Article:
Hello and thanks for the feedback.  I went ahead and shaped the V into the tail, I'm hoping it helps a little leaning into turns.  

Shaping foam is not easy, although it is a very different path from HWS.  I kinda gave up on HWS as a practcal daily driver because of the way they take in water with a leak, and the way the air expands with temperature changes.  There are ways of dealing with that stuff of course, but you can't beat foam for a daily driver.

Foam is challenging to shape, The triple stringer adds an extra element of challenge because of the differing hardness of wood vs foam in the middle of your curves.  The center stringer is a little different matter. Anyway, it is proceeding slowly, as I say, I like to work gradually and that way I don't suddenly find I've gone too far.  I admire the speed of the pro shapers, but for a guy who builds his own boards, one or two a year, this is a good pace for me.

I do enjoy working with wood and I plan to add some wood to the build in ways that should increase the longevity of the board, and hopefully look good too. Been working on the decoative aspects of the project.

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Huck's picture
Joined: 12/07/2009

As I wind up the actual shaping of the foam, its all about taking my time to make sure its where I want it to be before glassing.  

I double check thickness at key points to make sure thickness (foil) is symmetrical.  I double check width at key points to make sure the plan shape is symmetrical.  I use my string with weights draped over the blank at 90 degrees to the stringer to eyeball rail and deck/bottom contours.  I use a straight edge to check the V and the belly. Everything gets adjusted as needed.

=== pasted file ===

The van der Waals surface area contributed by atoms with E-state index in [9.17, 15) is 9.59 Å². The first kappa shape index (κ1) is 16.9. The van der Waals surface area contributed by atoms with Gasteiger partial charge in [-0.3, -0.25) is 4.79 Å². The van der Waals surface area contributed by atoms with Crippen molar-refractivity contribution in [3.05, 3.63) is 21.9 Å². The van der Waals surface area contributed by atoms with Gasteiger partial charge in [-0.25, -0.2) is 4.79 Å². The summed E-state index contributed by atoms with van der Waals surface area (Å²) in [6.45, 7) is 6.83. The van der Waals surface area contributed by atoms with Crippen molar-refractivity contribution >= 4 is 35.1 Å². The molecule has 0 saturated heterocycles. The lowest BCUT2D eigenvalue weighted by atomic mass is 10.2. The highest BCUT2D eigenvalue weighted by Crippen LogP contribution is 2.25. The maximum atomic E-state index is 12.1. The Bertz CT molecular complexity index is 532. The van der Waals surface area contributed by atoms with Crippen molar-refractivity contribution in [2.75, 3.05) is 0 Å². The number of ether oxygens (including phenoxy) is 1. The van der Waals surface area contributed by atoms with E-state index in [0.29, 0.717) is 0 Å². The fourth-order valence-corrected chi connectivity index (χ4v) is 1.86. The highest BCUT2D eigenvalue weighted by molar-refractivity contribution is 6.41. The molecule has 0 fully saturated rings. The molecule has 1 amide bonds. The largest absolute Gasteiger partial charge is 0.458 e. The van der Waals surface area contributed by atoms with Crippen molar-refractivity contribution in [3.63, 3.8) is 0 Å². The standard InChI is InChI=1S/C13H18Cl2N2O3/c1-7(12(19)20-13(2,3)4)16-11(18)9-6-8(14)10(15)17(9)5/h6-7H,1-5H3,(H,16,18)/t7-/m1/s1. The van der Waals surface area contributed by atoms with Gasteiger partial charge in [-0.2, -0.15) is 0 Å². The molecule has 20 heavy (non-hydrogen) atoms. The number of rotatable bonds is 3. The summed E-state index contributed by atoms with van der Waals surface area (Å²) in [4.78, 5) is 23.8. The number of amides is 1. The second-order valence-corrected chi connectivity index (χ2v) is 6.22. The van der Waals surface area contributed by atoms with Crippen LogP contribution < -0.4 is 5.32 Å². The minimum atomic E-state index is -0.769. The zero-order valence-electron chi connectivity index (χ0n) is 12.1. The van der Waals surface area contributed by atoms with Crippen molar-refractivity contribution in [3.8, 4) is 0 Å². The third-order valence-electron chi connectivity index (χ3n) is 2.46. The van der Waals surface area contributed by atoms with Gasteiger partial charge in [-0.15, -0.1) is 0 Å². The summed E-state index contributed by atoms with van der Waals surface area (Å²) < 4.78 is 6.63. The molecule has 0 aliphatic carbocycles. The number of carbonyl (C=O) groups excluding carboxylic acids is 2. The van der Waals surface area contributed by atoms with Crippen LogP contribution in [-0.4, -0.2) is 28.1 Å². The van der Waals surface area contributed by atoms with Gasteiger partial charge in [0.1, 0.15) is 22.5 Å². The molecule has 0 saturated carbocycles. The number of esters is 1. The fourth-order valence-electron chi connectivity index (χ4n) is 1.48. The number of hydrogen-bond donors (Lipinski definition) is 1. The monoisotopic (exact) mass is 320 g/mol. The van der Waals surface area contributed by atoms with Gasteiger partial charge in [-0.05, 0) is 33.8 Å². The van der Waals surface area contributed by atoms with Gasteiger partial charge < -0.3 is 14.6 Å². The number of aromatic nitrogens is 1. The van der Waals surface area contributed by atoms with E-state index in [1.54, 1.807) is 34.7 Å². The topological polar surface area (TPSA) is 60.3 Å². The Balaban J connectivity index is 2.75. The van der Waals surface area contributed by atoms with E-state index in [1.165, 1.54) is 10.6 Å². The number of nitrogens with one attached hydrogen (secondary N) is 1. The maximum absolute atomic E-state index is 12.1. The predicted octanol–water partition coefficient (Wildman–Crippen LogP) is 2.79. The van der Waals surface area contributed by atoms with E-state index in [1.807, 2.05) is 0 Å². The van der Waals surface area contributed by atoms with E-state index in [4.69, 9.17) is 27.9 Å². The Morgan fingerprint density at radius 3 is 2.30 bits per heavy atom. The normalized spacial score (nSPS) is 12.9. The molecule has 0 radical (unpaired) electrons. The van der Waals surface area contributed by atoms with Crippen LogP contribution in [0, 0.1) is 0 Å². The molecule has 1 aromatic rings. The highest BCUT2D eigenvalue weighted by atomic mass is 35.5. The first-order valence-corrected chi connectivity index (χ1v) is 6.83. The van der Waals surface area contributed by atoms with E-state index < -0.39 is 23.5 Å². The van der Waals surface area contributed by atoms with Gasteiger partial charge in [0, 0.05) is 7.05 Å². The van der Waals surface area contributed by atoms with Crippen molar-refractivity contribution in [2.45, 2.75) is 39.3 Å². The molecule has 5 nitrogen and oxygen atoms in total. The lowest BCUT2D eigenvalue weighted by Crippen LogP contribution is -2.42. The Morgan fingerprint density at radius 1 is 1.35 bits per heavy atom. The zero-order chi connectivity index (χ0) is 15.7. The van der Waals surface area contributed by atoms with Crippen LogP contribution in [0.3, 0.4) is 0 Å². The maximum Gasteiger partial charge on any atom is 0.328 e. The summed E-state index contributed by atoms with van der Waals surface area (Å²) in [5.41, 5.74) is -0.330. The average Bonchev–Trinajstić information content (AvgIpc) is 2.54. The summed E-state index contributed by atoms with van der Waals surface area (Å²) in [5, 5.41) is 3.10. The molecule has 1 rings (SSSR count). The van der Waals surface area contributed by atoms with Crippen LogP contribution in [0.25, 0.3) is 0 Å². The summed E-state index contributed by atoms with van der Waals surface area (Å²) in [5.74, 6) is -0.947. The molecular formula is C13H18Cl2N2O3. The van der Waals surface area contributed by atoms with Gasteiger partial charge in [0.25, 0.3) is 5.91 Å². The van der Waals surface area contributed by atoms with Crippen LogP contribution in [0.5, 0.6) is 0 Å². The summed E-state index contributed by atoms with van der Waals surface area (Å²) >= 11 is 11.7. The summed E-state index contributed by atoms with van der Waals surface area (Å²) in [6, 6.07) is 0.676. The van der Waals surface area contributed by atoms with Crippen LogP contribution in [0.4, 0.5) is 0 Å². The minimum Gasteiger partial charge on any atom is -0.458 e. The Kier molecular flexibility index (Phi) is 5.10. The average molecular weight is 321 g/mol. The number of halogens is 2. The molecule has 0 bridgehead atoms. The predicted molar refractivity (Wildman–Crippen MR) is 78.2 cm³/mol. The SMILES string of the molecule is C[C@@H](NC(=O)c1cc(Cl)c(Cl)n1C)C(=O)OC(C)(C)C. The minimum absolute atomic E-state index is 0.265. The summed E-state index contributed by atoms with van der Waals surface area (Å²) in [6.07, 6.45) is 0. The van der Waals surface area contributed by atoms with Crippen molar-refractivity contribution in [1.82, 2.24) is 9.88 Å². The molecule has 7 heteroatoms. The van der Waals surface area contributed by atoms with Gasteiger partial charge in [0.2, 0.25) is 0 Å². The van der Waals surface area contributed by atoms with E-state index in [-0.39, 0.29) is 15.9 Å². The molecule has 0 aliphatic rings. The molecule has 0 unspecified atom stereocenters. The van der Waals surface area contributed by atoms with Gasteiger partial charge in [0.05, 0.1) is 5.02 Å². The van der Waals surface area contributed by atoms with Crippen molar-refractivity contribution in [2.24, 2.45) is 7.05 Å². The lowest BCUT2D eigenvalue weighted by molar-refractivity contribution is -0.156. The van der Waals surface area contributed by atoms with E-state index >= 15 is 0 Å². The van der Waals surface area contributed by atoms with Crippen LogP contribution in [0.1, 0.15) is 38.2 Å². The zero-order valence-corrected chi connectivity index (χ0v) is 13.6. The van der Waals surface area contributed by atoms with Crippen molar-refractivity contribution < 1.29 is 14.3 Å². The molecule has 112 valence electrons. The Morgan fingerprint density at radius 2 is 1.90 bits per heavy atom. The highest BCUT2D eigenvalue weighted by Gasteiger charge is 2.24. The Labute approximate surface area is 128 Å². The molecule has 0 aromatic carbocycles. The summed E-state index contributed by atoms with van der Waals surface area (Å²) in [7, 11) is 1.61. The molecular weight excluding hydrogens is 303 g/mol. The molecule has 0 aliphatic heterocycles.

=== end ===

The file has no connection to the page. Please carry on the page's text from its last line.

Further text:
At this point I know the board will not be perfect, but I try to make sure I'm not going to have regrets when I glass it and see some glaring goof that would have been easy to fix before glass.

And now I have to be a lot more careful handling the blank not to bonk into stuff and put dents all over the place :-)

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gdaddy's picture
Joined: 10/31/2008
  • And now I have to be a lot more careful handling the blank not to bonk into stuff and put dents all over the place :-)

Been there.  Done that.  Got the T-shirt.   Given my process and workspace I'll most likely go there again.    

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Huck's picture
Joined: 12/07/2009

Yeah, I have several. A hot iron and a wet paper towel took out 90% of the damage. Spackle the 10% I guess :-) - or just let them fill in when I glass

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Huck's picture
Joined: 12/07/2009

Pretty much all just weird stuff from here on out lol

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Huck's picture
Joined: 12/07/2009

The rail channels are just a convenience I like to add because they make grabbing, moving, or holding on a little easier.